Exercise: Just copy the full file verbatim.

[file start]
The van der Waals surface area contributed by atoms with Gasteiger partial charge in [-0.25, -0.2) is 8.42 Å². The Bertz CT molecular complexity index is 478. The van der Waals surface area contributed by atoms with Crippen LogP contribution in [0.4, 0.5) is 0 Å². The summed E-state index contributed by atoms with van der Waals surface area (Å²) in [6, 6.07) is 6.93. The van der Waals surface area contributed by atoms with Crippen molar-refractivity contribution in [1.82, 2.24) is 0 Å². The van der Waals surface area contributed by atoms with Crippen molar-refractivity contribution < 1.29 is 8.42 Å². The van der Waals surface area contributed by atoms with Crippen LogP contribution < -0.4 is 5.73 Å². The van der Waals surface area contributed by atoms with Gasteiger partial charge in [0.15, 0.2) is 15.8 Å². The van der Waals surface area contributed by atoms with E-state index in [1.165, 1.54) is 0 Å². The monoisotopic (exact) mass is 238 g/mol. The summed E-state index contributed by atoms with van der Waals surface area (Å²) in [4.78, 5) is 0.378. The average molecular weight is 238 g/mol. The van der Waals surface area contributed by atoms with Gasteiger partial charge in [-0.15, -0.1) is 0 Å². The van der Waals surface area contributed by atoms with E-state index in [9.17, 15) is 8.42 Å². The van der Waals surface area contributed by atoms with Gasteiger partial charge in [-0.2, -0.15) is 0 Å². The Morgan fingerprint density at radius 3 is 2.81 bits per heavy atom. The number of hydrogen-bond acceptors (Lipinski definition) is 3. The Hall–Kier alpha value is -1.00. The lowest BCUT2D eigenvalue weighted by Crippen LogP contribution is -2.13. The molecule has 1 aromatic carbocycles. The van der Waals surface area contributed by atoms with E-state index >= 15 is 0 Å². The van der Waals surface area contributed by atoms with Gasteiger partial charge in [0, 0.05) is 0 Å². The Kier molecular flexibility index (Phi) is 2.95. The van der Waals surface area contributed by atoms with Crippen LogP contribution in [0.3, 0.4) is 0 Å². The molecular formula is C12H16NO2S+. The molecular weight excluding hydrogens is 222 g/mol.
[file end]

The van der Waals surface area contributed by atoms with Gasteiger partial charge in [-0.25, -0.2) is 8.42 Å². The Bertz CT molecular complexity index is 478. The van der Waals surface area contributed by atoms with Crippen LogP contribution in [0.4, 0.5) is 0 Å². The summed E-state index contributed by atoms with van der Waals surface area (Å²) in [6, 6.07) is 6.93. The van der Waals surface area contributed by atoms with Crippen molar-refractivity contribution in [1.82, 2.24) is 0 Å². The van der Waals surface area contributed by atoms with Crippen molar-refractivity contribution < 1.29 is 8.42 Å². The van der Waals surface area contributed by atoms with Crippen LogP contribution < -0.4 is 5.73 Å². The van der Waals surface area contributed by atoms with Gasteiger partial charge in [0.15, 0.2) is 15.8 Å². The van der Waals surface area contributed by atoms with E-state index in [1.165, 1.54) is 0 Å². The monoisotopic (exact) mass is 238 g/mol. The summed E-state index contributed by atoms with van der Waals surface area (Å²) in [4.78, 5) is 0.378. The average molecular weight is 238 g/mol. The van der Waals surface area contributed by atoms with Gasteiger partial charge in [-0.15, -0.1) is 0 Å². The van der Waals surface area contributed by atoms with E-state index in [9.17, 15) is 8.42 Å². The van der Waals surface area contributed by atoms with Gasteiger partial charge in [-0.2, -0.15) is 0 Å². The Morgan fingerprint density at radius 3 is 2.81 bits per heavy atom. The number of hydrogen-bond acceptors (Lipinski definition) is 3. The Hall–Kier alpha value is -1.00. The lowest BCUT2D eigenvalue weighted by Crippen LogP contribution is -2.13. The molecule has 1 aromatic carbocycles. The van der Waals surface area contributed by atoms with E-state index >= 15 is 0 Å². The van der Waals surface area contributed by atoms with Gasteiger partial charge in [0, 0.05) is 0 Å². The Kier molecular flexibility index (Phi) is 2.95. The van der Waals surface area contributed by atoms with Crippen LogP contribution in [0.3, 0.4) is 0 Å². The molecular formula is C12H16NO2S+. The molecular weight excluding hydrogens is 222 g/mol.